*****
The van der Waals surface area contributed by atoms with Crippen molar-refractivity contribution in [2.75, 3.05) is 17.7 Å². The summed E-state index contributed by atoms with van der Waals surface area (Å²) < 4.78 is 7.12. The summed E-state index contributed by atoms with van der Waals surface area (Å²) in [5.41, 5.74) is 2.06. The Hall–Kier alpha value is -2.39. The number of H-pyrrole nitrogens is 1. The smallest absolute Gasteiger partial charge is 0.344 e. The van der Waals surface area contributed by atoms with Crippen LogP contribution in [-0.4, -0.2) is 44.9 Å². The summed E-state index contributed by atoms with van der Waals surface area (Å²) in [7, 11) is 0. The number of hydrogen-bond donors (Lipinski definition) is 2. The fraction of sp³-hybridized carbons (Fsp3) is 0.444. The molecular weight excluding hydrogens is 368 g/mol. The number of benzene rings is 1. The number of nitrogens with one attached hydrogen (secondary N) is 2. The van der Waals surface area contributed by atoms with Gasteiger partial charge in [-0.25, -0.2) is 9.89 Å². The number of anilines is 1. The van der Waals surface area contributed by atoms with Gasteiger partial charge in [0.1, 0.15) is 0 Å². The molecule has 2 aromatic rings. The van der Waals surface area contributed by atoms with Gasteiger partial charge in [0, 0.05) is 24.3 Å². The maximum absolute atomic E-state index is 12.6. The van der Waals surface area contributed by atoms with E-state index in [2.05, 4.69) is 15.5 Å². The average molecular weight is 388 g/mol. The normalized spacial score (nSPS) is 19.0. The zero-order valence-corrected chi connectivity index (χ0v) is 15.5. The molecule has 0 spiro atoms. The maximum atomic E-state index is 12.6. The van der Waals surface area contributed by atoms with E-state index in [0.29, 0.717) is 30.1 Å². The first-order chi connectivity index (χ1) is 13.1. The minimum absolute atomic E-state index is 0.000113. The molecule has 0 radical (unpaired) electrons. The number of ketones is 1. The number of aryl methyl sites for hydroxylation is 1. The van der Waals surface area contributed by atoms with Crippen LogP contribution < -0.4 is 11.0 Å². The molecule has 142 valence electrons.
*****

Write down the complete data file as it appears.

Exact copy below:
The van der Waals surface area contributed by atoms with Crippen molar-refractivity contribution in [2.75, 3.05) is 17.7 Å². The summed E-state index contributed by atoms with van der Waals surface area (Å²) < 4.78 is 7.12. The summed E-state index contributed by atoms with van der Waals surface area (Å²) in [5.41, 5.74) is 2.06. The Hall–Kier alpha value is -2.39. The number of H-pyrrole nitrogens is 1. The smallest absolute Gasteiger partial charge is 0.344 e. The van der Waals surface area contributed by atoms with Crippen LogP contribution in [-0.4, -0.2) is 44.9 Å². The summed E-state index contributed by atoms with van der Waals surface area (Å²) in [7, 11) is 0. The number of hydrogen-bond donors (Lipinski definition) is 2. The fraction of sp³-hybridized carbons (Fsp3) is 0.444. The molecular weight excluding hydrogens is 368 g/mol. The number of benzene rings is 1. The number of nitrogens with one attached hydrogen (secondary N) is 2. The van der Waals surface area contributed by atoms with Gasteiger partial charge in [-0.25, -0.2) is 9.89 Å². The number of anilines is 1. The van der Waals surface area contributed by atoms with Gasteiger partial charge in [0.1, 0.15) is 0 Å². The molecule has 2 aromatic rings. The van der Waals surface area contributed by atoms with Gasteiger partial charge in [0, 0.05) is 24.3 Å². The maximum absolute atomic E-state index is 12.6. The van der Waals surface area contributed by atoms with E-state index in [2.05, 4.69) is 15.5 Å². The average molecular weight is 388 g/mol. The normalized spacial score (nSPS) is 19.0. The zero-order valence-corrected chi connectivity index (χ0v) is 15.5. The molecule has 0 spiro atoms. The maximum atomic E-state index is 12.6. The van der Waals surface area contributed by atoms with E-state index in [0.29, 0.717) is 30.1 Å². The first-order chi connectivity index (χ1) is 13.1. The minimum absolute atomic E-state index is 0.000113. The molecule has 0 radical (unpaired) electrons. The number of ketones is 1. The number of aryl methyl sites for hydroxylation is 1. The van der Waals surface area contributed by atoms with Crippen LogP contribution < -0.4 is 11.0 Å². The molecule has 142 valence electrons.